Just as the masks worn by comic actors were grotesquely exaggerated, and their costumes were excessively padded with comically enlarged genitalia, so also were the types of humor, both physical and verbal, garish and vulgar. Athenian democracy guaranteed liberty to its citizens (adult males only), which included freedom of speech (parrhesia in ancient Greek). This freedom to speak one's mind, whether in a public assembly or in a private gathering, naturally applied to Athenian playwrights as well. Therefore, the comic poets like Aristophanes were perfectly free to criticize or mock any aspect of their city-state: public figures, wars, laws, treaties, citizens' rights, intellectual movements—all could be, and frequently were, treated in satiric form on the comic stage. Even the gods and religious rituals could be parodied, though Aristophanes never presents the gods with serious skepticism. Excretive humor and obscenity were rampant in Old Comedy as well. Aristophanic comedy is all-inclusive and included elements that every level of the demos (the citizen population) could enjoy, from highest political satire to the most juvenile jokes about flatulence and bodily functions.
ARISTOTLE'S LECTURE NOTES
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Role of Women.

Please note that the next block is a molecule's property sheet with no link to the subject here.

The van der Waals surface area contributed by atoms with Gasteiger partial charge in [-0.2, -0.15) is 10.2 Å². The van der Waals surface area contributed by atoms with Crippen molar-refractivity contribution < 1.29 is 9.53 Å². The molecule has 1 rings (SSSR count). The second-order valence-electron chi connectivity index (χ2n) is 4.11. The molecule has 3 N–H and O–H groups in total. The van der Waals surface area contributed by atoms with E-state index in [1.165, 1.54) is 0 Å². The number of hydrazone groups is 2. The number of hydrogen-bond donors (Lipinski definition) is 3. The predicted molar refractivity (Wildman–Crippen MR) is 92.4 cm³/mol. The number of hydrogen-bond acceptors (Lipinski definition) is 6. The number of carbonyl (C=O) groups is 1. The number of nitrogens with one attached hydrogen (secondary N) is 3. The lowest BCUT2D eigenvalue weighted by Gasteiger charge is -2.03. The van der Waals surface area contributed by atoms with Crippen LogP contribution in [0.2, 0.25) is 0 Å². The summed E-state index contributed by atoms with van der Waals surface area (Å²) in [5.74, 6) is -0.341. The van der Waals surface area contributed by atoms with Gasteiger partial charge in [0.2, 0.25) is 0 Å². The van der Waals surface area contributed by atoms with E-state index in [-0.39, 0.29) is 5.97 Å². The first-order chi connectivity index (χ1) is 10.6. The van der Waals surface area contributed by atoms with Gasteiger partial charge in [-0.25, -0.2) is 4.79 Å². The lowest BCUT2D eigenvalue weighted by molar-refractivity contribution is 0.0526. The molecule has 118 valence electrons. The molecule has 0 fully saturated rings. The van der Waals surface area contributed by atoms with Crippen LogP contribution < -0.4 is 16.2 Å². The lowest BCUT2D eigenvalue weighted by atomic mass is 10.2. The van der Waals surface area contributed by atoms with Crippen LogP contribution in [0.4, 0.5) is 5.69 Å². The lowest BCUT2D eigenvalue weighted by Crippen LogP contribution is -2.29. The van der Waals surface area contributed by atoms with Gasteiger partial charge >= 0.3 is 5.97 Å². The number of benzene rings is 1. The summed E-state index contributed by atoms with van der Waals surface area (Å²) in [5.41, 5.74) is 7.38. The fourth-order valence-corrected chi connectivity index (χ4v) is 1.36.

In ancient Greece, wealthy women led lives that would be considered restrictive by modern standards. It is likely that women in poorer families had more freedom, but unfortunately there is not much information about the lives of the poor. The vast majority of evidence about the lives of women in antiquity comes from sources, objects, and monuments created by men, from a male perspective. Young girls of noble heritage were educated mostly at home, in the arts of housekeeping, weaving, and food preparation and preservation. Young women remained in their fathers' households until their marriage, usually at the age of fourteen or so. Married women must have spent considerable amounts of time in the oikos or private family space, and lived in special secluded areas. This does not mean that women were never permitted to go about in public: women were active participants in religious rituals, and they undoubtedly visited friends and family, shopped for food and household necessities, and attended public events. But women did not have public lives as men did. Therefore, it is somewhat surprising that female characters are featured so prominently in Greek tragedy and occupy center stage in some of Aristophanes' comedies. In order to understand this, it must be remembered that the creative setting of the theater was itself sacred space, within the temple precinct of Dionysus, and the performances reflected and commented upon Greek culture by artistically depicting events that could occur in real life. Tragedies borrowed their subject matter from mythology and utilized the family unit, at least in part, as a microcosm for the functioning city-state. Since women were central to family life, they could represent certain values on stage that women in society may not have been allowed to articulate. For instance, Antigone in Sophocles' play of the same name represents a strict religious view and upholds the duties of individual families rather than the laws of the state, in direct opposition to her uncle Creon, the male head not only of her own family but also of the state itself. In Euripides' play, Medea, a foreigner and suspected witch, eloquently expresses the hardship she has suffered at the hands of Jason, a Greek hero, and even gets away with multiple murders, including the killing of her own children. On the comic stage, the line between fantasy and reality is blurred, sometimes even non-existent. The requirements of the stage necessitated that all female roles be played by male actors. Aristophanes enjoyed playing with this convention by having male characters disguise themselves as women, as in the Women at the Thesmophoria, and by having female characters, already being played by men, disguise themselves as men to attend a political gathering in Assembly-Goers. Just as in tragedy, women were an accepted part of the polis, and could express political and social discontent through their behavior. In Lysistrata, the women of Athens and Sparta, in despair about the length of the Peloponnesian War and the absence of the menfolk, declare